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Standing Committee on Justice and Human Rights



Thursday, February 7, 2019

[Recorded by Electronic Apparatus]



     Welcome to the Standing Committee on Justice and Human Rights as we continue our study on Bill C-84, an act to amend the Criminal Code regarding bestiality and animal fighting.
    It is a pleasure to be joined today by an illustrious group of witnesses.
    By video conference from Winnipeg, we have Ms. Lianna McDonald, Executive Director of the Canadian Centre for Child Protection.
    Welcome, Ms. McDonald.
    She is joined by Ms. Monique St. Germain, who is the General Counsel.
    Good morning.
    Here in Ottawa we have, from the Ottawa Police Service, Sergeant Teena Stoddart.
    We are going to be joined shortly by Frank Annau from the Canadian Federation of Agriculture. He is the Environment and Science Policy Adviser. He is at another committee for the moment, but he should be here shortly.
    We will start with the Canadian Centre for Child Protection. We will then move to the Ottawa Police Service. Then, provided the witness from the Canadian Federation of Agriculture has arrived, he will speak. Then we'll go to questions.
    The floor is yours, Ms. McDonald and Ms. St. Germain.
     Thank you very much. Good morning, everyone.
    Mr. Chairperson and distinguished members of the committee, we thank you for giving us this opportunity to provide a presentation on Bill C-84.
    My name is Lianna McDonald. I am the Executive Director of the Canadian Centre for Child Protection. Again, joining me is Monique St. Germain. She's our General Counsel.
    We are here this morning to express our agency's strong support for the bill and to speak specifically about the offence of bestiality.
    We have had the opportunity to listen to many of the proceedings so far. We will provide some different information for the committee to consider, coming from the unique lens that our organization has, tied to crimes against children. We will provide examples of what we have seen in real images and in case law.
    Our organization is a national charitable organization dedicated to the personal safety of all children. We have been doing this important work for over 30 years.
    Our agency operates, which is Canada's national tip line to report the online sexual abuse and exploitation of children. The tip line is a central part of the Government of Canada's national strategy for the protection of children from sexual abuse and exploitation.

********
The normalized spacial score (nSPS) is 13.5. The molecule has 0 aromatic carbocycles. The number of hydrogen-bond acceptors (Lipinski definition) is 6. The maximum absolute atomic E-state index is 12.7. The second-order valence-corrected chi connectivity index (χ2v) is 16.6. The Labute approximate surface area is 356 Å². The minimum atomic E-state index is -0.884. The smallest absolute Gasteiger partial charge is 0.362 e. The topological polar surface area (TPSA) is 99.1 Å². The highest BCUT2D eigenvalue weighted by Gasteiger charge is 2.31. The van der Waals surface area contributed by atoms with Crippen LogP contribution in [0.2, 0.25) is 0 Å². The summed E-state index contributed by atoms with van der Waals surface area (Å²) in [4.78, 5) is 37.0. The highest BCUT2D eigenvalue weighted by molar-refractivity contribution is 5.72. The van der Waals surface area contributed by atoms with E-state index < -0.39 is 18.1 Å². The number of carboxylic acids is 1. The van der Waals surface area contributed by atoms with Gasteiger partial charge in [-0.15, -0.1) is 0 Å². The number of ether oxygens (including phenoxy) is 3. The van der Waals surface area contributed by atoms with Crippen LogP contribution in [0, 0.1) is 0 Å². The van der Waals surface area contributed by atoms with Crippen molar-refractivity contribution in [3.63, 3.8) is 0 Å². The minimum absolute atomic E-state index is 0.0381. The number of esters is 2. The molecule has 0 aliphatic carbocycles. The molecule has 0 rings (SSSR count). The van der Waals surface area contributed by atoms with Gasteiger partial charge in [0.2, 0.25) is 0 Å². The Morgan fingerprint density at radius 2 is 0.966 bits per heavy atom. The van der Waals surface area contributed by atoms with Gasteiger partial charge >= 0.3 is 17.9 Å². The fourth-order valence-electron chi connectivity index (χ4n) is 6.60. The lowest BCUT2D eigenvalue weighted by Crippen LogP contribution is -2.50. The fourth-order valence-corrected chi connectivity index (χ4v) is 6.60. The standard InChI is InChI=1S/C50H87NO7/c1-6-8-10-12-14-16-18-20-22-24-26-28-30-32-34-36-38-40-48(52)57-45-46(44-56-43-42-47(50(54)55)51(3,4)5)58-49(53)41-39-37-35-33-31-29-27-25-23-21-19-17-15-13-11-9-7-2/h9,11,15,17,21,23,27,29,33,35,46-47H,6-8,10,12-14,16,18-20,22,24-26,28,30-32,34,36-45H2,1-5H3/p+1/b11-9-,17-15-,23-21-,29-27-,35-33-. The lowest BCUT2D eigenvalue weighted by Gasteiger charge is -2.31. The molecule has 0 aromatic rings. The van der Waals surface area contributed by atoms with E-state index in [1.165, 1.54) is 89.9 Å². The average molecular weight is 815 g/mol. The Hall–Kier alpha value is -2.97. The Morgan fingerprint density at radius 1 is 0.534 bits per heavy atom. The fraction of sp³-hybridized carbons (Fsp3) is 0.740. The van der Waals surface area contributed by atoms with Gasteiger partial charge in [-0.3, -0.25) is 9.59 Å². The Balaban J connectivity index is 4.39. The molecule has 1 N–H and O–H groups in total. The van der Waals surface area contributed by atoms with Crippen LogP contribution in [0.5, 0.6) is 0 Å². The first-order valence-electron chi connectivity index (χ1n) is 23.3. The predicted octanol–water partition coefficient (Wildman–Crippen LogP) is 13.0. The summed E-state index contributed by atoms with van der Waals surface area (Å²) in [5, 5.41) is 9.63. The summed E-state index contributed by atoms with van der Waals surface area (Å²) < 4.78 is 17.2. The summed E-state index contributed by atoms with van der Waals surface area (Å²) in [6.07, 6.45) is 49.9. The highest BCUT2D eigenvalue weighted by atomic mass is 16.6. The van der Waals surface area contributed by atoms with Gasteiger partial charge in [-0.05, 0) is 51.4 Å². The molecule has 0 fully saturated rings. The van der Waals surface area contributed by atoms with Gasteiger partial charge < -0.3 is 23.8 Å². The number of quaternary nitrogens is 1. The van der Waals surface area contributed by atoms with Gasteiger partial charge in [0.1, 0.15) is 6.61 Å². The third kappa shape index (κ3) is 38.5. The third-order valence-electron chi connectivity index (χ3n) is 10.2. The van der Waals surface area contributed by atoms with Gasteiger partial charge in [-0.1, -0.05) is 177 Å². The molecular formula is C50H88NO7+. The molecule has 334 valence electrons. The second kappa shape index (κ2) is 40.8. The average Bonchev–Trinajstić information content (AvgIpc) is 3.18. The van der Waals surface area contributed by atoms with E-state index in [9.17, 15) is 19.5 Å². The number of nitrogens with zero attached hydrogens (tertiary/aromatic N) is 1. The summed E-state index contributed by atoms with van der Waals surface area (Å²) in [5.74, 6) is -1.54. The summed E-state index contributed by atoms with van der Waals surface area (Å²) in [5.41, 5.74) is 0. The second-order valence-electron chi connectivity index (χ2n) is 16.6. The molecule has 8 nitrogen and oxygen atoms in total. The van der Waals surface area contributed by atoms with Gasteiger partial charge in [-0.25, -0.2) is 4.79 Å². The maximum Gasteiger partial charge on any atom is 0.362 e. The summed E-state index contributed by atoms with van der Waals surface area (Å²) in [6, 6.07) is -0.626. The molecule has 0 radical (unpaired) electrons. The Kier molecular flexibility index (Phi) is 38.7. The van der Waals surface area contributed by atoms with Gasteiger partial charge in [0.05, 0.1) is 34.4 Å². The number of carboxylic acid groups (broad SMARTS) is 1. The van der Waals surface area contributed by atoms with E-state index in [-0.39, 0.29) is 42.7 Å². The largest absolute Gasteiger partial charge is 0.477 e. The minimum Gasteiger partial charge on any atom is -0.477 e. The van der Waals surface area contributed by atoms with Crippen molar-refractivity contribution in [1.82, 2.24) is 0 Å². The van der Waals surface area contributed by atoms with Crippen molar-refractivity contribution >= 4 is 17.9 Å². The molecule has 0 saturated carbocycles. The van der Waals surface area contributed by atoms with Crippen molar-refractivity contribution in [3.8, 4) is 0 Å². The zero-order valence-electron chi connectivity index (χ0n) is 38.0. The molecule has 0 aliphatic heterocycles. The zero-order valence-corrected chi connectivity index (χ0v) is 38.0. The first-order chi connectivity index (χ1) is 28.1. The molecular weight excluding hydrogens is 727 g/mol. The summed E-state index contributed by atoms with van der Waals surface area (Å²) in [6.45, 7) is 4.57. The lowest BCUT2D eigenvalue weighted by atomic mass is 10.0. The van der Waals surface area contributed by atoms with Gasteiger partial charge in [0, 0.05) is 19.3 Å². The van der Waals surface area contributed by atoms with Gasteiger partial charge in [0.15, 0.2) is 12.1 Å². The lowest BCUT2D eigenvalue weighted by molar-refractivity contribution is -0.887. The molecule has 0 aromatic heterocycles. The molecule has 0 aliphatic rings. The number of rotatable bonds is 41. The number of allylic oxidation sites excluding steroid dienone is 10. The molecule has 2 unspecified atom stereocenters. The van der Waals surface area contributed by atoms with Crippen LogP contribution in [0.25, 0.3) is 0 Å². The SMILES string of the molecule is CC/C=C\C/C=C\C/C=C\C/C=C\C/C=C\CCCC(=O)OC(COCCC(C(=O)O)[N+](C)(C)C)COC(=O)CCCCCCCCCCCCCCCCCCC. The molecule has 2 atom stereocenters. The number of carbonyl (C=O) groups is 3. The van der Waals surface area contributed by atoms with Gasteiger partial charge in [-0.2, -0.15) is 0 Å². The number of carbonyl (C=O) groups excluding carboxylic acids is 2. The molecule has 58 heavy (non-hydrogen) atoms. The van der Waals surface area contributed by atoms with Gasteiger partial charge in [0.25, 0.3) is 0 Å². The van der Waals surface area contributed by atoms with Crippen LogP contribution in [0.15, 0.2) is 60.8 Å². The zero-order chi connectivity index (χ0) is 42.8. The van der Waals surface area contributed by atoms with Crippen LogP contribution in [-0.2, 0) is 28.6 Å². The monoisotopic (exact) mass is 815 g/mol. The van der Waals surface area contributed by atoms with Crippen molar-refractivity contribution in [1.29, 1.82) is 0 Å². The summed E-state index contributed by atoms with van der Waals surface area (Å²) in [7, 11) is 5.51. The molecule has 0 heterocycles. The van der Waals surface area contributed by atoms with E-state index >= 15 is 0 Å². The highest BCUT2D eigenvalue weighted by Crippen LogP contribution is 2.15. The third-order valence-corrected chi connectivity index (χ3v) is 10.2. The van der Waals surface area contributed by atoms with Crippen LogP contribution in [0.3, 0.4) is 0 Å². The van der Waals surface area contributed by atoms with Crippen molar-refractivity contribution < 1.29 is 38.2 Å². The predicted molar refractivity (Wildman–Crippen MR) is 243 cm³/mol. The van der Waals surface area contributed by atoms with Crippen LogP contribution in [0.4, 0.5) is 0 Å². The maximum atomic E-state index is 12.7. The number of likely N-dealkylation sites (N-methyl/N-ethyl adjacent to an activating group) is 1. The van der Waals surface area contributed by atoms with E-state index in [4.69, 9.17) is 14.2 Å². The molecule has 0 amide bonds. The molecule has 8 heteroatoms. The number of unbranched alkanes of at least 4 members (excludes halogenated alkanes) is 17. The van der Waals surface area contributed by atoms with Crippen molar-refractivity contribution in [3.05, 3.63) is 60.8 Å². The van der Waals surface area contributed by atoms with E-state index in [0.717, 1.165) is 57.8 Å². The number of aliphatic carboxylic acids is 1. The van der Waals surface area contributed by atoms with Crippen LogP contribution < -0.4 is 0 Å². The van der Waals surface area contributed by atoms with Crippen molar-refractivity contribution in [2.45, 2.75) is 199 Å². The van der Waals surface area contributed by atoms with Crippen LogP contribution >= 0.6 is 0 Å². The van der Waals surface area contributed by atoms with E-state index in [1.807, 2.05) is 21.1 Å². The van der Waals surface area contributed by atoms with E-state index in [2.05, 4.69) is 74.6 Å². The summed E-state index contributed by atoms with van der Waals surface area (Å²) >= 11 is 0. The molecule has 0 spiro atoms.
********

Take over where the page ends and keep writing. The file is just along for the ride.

Cybertip launched 16 years ago. Its primary role is to receive and analyze reports on potentially illegal material or activities regarding online crimes against children. It is through this work that our agency witnesses first-hand the ways in which children are being sexually victimized. Since its inception, the tip line has processed over 400,000 reports, and the number of reports has increased steadily over the years. The tip line is now processing, on average, 10,000 reports a month.
    To combat the growing online proliferation of child sexual abuse material, our organization developed a new tool called Project Arachnid. This automated crawler and platform helps reduce the online availability of child sexual abuse material, breaking the cycle of abuse. Through Project Arachnid, over 1.6 million notices have been sent to social media and content providers hosting this egregious material around the world.
    The vast majority of the images seen through the tip line depict very young prepubescent children, many of whom are preverbal and cannot tell anyone about the abuse. We also know that most children who appear in the sexual abuse material have never been identified by law enforcement.
    In 2016, we conducted an analysis of over 40,000 unique images and videos classified by the tip line as child pornography, and 50% of the images involved explicit sexual activity and extreme sexual assaults against children. Among the extreme acts were those involving bestiality. Over a five-year period, Cybertip assessed 192 different sex acts involving an animal and a child, and 80% of those acts did not involve penetration. Oral sex acts were the most commonly seen, in 55% of the bestiality images.
    You have already heard from a prior witness that bestiality content along with sadistic material is considered the most harmful form of child sexual abuse material. The following two examples provide a lens into the stark reality of what bestiality looks like when children are involved. While these examples may be difficult to hear, they are harder to see and worse to endure.
    In the first example a young girl around eight years old is sitting on a blanket beneath an animal. The image is focused on her and she's completely naked. The girl has one hand around the animal's penis and her mouth around the other end of the penis. In the second example yet another young girl is laying on a bed with her arms behind her head, her legs are spread open and a dog is appearing to lick her genital area.